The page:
Congratulations Dr. Melendez!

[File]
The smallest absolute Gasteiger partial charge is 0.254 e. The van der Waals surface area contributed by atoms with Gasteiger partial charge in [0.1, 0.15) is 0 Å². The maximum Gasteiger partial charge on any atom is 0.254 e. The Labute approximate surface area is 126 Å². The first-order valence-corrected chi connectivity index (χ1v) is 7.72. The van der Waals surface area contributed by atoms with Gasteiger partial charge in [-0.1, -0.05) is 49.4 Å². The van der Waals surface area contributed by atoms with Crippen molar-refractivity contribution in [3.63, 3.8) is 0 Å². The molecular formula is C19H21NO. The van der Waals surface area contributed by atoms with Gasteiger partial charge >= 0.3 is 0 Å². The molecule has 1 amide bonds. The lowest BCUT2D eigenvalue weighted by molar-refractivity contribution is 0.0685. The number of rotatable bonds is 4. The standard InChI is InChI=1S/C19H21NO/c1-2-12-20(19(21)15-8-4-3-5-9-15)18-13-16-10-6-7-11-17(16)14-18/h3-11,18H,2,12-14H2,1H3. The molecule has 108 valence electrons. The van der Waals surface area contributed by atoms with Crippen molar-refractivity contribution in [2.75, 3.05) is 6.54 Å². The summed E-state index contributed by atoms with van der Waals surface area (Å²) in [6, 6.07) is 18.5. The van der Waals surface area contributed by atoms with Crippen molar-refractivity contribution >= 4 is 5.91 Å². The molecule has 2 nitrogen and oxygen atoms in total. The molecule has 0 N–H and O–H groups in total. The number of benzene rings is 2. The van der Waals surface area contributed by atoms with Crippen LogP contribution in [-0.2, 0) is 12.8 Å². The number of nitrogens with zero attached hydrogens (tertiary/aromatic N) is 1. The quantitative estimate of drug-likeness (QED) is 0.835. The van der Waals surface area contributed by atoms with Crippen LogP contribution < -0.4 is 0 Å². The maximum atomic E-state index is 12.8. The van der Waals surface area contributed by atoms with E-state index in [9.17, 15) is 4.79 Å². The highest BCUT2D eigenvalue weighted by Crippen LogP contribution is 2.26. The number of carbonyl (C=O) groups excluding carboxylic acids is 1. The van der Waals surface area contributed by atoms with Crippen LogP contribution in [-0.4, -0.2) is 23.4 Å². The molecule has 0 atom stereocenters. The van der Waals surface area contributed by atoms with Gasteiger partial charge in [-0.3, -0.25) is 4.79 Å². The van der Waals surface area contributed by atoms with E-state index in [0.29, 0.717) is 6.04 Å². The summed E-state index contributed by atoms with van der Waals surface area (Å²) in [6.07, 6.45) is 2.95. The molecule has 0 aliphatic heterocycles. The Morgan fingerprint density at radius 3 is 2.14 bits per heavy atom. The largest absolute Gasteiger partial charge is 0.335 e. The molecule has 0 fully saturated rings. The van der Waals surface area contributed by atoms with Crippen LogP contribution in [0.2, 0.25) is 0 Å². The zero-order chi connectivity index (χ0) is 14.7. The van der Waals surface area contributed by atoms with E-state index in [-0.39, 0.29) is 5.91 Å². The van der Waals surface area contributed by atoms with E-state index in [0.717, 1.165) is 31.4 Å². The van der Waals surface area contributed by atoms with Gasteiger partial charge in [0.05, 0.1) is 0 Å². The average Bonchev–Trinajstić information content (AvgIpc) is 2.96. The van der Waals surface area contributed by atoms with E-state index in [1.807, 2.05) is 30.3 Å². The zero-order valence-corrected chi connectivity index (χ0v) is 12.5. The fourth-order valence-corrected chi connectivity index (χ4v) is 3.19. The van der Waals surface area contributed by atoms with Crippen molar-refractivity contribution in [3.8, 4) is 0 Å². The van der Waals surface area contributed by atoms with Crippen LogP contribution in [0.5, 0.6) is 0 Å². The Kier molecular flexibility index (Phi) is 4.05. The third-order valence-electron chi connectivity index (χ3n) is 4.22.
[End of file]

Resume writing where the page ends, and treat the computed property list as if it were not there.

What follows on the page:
HIV-associated neurocognitive disorders prevail in 20–50 percent of infected individuals. Macrophages transmigrate through the blood brain barrier during HIV-1 infection, triggering neuronal dysfunction. HIV-infected macrophages secrete cathepsin B (CATB), and serum amyloid p component (SAPC), inducing neuronal apoptosis by an unknown mechanism. We hypothesized that HIV infection facilitates CATB/SAPC secretion from macrophages followed by neuronal internalization, promoting dysfunction. SK-N-SH neuronal cells were exposed to active recombinant histidine-tagged cathepsin B (His-CATB). His-CATB entry was tracked by intracellular fow cytometry, and neuronal dysfunction was verifed by western blot. Macrophage-derived extracellular vesicles (EVs) were tested for the presence of CATB and SAPC. Neurons internalized His-CATB, an efect that was partially decreased by pre-treatment with anti-CATB antibody. Pre-treatment with CATB and SAPC antibodies decreased cleavage of caspase-3 and restored synaptophysin in neurons. Neurons exposed to macrophage-conditioned media diferentially internalized His-CATB, dependent on the HIV replication levels. Finally, CATB and SAPC were secreted in EVs. We report for the frst time that CATB is secreted from macrophages both free and in EVs, and is internalized by neurons. Moreover, HIV-replication levels modulate the amount of CATB neuronal uptake, and neuronal dysfunction can be decreased with CATB antibodies. In conclusion, the CATB/SAPC complex represents a novel target against HIV-associated neurocognitive disorders.